Can the Senate Decline to Try an Impeachment Case?

Bob Bauer, who served as White House Counsel to President Obama, writes in Can the Senate Decline to Try an Impeachment Case? Lawfare, Jan. 21, 2019:

The Constitution does not by its express terms direct the Senate to try an impeachment. In fact, it confers on the Senate “the sole power to try,” which is a conferral of exclusive constitutional authority and not a procedural command. The Constitution couches the power to impeach in the same terms: it is the House’s “sole power.” The House may choose to impeach or not, and one can imagine an argument that the Senate is just as free, in the exercise of its own “sole power,” to decline try any impeachment that the House elects to vote.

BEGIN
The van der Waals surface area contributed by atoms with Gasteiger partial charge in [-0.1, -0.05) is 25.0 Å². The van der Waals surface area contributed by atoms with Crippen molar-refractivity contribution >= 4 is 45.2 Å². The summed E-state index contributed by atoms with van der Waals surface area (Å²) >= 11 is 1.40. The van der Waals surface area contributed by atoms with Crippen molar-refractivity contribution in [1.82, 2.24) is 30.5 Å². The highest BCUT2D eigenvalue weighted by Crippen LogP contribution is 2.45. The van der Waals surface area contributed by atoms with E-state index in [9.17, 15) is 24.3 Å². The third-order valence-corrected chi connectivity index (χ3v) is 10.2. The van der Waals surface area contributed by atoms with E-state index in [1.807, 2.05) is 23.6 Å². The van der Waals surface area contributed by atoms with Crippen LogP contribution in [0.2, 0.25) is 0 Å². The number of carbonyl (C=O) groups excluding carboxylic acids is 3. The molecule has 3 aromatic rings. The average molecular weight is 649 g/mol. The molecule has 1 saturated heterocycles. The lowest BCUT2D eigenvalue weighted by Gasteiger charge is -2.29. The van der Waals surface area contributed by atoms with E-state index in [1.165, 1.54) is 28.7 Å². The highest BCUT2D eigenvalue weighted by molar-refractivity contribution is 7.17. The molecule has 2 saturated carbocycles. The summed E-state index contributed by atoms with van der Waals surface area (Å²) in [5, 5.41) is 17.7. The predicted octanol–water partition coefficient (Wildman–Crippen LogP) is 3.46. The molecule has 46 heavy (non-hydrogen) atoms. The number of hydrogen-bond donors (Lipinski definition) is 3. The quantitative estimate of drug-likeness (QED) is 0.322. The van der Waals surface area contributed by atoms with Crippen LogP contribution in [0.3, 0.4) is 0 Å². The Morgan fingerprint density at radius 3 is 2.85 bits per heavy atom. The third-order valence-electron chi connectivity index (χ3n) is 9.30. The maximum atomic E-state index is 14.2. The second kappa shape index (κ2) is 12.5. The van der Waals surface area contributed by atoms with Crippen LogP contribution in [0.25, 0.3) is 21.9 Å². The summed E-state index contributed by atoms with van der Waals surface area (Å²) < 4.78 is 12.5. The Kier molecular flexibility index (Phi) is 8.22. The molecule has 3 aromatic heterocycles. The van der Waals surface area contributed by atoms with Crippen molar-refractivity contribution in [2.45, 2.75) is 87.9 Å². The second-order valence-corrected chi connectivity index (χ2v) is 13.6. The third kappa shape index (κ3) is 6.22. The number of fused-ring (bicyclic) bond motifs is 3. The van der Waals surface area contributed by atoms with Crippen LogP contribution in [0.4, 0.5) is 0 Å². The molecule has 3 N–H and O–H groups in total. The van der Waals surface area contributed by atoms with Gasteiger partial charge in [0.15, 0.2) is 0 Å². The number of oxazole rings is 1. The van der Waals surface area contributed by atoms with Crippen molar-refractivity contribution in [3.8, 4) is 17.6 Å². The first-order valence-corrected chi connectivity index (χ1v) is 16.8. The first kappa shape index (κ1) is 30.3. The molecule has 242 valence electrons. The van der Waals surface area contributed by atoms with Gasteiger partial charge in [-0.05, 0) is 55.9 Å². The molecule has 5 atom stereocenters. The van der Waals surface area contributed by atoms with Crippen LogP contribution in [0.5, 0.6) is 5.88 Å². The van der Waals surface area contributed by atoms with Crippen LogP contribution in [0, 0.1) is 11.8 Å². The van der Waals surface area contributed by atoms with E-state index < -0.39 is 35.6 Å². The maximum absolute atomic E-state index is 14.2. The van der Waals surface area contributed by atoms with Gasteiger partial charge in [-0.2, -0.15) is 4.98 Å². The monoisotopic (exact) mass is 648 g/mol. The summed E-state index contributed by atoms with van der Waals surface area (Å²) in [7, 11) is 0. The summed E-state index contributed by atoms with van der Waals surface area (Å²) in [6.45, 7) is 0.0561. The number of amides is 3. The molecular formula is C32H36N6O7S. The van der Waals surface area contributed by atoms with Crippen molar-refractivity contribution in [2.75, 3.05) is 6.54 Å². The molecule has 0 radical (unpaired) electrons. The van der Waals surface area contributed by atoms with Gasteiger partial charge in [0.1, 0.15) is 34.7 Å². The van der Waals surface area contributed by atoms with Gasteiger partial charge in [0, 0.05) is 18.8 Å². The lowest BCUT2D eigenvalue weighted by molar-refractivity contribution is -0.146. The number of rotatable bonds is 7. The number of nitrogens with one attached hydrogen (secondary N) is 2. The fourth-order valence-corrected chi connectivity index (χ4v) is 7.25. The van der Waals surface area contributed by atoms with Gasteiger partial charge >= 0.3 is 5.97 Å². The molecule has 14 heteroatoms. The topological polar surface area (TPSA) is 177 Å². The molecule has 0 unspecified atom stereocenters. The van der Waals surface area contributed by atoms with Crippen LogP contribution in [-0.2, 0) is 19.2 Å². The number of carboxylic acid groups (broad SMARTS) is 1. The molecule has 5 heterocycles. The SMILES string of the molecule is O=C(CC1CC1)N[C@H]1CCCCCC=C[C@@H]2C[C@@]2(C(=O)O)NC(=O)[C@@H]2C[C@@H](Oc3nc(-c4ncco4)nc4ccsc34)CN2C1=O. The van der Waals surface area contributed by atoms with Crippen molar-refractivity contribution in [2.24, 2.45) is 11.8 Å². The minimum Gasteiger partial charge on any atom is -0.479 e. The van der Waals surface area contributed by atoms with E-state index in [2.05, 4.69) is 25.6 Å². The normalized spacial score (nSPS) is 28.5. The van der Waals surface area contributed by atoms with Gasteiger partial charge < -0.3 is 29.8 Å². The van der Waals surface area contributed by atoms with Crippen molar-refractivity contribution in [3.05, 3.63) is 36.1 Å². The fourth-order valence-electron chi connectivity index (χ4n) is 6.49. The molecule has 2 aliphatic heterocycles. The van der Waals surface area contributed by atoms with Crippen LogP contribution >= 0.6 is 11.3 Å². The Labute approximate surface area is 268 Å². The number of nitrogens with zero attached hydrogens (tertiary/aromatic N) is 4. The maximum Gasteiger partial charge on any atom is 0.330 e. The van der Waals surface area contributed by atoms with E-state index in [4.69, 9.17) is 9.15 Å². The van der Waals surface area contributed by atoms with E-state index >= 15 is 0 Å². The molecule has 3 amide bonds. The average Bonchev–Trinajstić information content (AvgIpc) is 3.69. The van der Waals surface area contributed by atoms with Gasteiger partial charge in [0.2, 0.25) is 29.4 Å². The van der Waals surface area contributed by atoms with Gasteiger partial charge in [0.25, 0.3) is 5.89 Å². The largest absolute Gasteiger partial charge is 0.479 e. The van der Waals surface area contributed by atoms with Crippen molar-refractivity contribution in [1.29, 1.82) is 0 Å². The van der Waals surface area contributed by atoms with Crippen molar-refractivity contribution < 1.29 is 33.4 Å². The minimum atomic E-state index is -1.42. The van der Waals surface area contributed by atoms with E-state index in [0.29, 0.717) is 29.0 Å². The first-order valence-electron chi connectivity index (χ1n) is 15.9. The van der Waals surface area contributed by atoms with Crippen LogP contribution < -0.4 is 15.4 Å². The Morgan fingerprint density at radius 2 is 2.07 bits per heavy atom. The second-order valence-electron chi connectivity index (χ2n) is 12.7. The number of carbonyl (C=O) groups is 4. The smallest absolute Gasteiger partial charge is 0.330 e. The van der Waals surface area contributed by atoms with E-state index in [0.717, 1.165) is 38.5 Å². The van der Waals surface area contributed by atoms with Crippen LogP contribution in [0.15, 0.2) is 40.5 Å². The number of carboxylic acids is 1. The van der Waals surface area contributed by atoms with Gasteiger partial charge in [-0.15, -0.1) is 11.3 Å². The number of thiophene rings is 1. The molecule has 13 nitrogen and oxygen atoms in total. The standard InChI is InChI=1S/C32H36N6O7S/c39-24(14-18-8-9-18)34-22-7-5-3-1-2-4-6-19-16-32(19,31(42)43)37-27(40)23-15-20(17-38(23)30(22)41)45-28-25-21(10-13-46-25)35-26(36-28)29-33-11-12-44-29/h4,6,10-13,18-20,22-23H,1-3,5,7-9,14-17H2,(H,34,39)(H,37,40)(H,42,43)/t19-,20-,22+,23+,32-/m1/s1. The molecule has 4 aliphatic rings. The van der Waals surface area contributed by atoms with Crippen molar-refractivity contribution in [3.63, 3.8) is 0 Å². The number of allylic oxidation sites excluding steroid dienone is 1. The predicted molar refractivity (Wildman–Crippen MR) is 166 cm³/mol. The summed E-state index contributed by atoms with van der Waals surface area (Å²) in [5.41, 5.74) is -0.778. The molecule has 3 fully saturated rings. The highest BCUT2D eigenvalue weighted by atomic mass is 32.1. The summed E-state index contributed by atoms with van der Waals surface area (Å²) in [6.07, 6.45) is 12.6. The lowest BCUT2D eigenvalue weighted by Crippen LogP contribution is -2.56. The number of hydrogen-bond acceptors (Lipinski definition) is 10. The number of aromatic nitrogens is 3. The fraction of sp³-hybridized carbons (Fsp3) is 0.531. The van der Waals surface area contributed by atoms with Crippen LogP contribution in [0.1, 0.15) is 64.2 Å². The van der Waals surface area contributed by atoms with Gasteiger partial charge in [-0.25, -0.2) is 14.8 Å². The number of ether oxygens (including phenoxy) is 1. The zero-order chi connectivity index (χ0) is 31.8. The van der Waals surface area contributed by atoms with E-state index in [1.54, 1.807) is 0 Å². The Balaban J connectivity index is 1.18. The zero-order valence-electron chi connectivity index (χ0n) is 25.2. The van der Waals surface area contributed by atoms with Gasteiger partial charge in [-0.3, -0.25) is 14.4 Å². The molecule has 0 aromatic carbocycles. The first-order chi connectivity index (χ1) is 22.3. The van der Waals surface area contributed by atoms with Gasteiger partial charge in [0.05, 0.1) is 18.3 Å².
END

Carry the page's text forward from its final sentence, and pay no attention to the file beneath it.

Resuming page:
The Senate has options for scuttling the impeachment process beyond a simple refusal to heed the House vote. The Constitution does not specify what constitutes a “trial,” and in a 1993 case involving a judicial impeachment, the Supreme Court affirmed that the Senate’s “sole power” to “try” means that it is not subject to any limitations on how it could conduct a proceeding.

See also Rules of Procedure and Practice in the Senate When Sitting on Impeachment Trials.

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